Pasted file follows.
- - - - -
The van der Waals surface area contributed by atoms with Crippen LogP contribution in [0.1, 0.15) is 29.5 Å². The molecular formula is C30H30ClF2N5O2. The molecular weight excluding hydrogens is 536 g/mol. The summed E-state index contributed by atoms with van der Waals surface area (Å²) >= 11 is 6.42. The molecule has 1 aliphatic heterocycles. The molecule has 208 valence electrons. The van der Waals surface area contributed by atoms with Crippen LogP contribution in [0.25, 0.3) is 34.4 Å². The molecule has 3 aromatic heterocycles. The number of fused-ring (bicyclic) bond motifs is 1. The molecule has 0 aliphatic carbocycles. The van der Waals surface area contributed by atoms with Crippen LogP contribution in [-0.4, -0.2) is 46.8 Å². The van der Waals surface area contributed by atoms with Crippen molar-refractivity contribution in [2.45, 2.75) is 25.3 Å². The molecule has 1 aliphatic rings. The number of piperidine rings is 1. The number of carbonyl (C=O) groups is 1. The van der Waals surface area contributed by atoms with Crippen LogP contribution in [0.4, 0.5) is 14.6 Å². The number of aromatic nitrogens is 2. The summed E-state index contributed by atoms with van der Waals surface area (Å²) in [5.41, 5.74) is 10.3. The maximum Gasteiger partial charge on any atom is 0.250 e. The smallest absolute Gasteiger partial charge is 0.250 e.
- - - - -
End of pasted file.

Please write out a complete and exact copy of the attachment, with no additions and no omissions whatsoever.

The van der Waals surface area contributed by atoms with Crippen LogP contribution in [0.1, 0.15) is 29.5 Å². The molecular formula is C30H30ClF2N5O2. The molecular weight excluding hydrogens is 536 g/mol. The summed E-state index contributed by atoms with van der Waals surface area (Å²) >= 11 is 6.42. The molecule has 1 aliphatic heterocycles. The molecule has 208 valence electrons. The van der Waals surface area contributed by atoms with Crippen LogP contribution in [0.25, 0.3) is 34.4 Å². The molecule has 3 aromatic heterocycles. The number of fused-ring (bicyclic) bond motifs is 1. The molecule has 0 aliphatic carbocycles. The van der Waals surface area contributed by atoms with Crippen LogP contribution in [-0.4, -0.2) is 46.8 Å². The van der Waals surface area contributed by atoms with Crippen molar-refractivity contribution in [2.45, 2.75) is 25.3 Å². The molecule has 1 aliphatic rings. The number of piperidine rings is 1. The number of carbonyl (C=O) groups is 1. The van der Waals surface area contributed by atoms with Crippen LogP contribution in [0.4, 0.5) is 14.6 Å². The number of aromatic nitrogens is 2. The summed E-state index contributed by atoms with van der Waals surface area (Å²) in [5.41, 5.74) is 10.3. The maximum Gasteiger partial charge on any atom is 0.250 e. The smallest absolute Gasteiger partial charge is 0.250 e.